He’d found a shady spot under the bows of a huge oak tree and dozed off.

“Wake up!”

The voice came again, and he swatted with his hand and sank back into his dream.  Or perhaps he should call it a nightmare.  When he was a little boy, he’d nearly died in a fire at a coaching inn, and the memory had plagued him all his life.  It seemed to represent a great loss, the final time he’d been truly happy—though why that would be so, he couldn’t imagine.

He was trying, as usual, to escape the flames.  The halls were chaotic, people running and crying.  He reached out to someone who was hidden from view, and he stretched farther and farther, never quite able to grasp the person who was waiting for him out there in the dark.

His nostrils filled with smoke.  He couldn’t see, couldn’t breathe.  He couldn’t…

“Matthew!”

He jolted to a sitting position, the details vivid enough that he expected to be three years old again and racing down the burning stairs.

But no, he was nestled under the oak.  His annoying, dashing younger brother, Rafe Harlow, was seated next to him, their horses hobbled down by the creek and munching on the grass.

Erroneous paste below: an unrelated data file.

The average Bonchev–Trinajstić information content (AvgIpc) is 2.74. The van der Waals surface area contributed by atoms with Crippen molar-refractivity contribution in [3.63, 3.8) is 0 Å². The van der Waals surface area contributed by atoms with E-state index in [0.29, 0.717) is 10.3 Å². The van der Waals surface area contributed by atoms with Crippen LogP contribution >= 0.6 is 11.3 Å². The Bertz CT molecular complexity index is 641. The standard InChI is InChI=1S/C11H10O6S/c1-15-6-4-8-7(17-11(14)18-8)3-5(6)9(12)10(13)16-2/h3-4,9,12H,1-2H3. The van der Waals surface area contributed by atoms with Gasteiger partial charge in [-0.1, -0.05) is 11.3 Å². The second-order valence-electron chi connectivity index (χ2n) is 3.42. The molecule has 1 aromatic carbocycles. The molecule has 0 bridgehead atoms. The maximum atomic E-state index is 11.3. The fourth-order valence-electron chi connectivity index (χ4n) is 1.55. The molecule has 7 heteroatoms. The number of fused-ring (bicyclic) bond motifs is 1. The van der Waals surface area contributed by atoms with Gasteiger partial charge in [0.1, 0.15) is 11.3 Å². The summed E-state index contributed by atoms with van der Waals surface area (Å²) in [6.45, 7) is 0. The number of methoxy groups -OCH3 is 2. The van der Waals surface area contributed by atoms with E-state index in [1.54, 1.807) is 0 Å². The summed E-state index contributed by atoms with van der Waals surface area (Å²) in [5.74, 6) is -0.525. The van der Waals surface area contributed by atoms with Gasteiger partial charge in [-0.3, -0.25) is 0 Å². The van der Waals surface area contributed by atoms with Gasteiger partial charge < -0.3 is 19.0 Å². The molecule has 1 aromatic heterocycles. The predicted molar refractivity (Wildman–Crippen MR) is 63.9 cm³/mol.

“What time is it?” Matthew asked.

“I’m not a clock,” Rafe replied.  “How would I know?”

“How long was I asleep?”

“Too bloody long, and I’m sick of dawdling here, listening to you wail like a baby.  Was it the fire dream or the ship dream?”

“The fire.”

Matthew had always had bad dreams, but they generally alternated between two subjects:  a fire and a departing ship.  He and Rafe had shared a bed when they were children, so Rafe had had plenty of opportunities to witness Matthew moaning with dismay and thrashing around.

“Let’s get going,” Rafe said.  “I want this over with.”

“I don’t.”

“So you’ve claimed on a hundred different occasions.  You’re the most ungrateful lout.”

“I’m not ungrateful,” Matthew said.  “I’m…exhausted.”

“Whose fault is that?  You’ve been reveling like a man on his way to the gallows.”

“This will be difficult—the whole affair.  Our arrival.  The transfer of ownership.  I don’t have the energy, and with this hangover, I’ll probably make a mash of it.”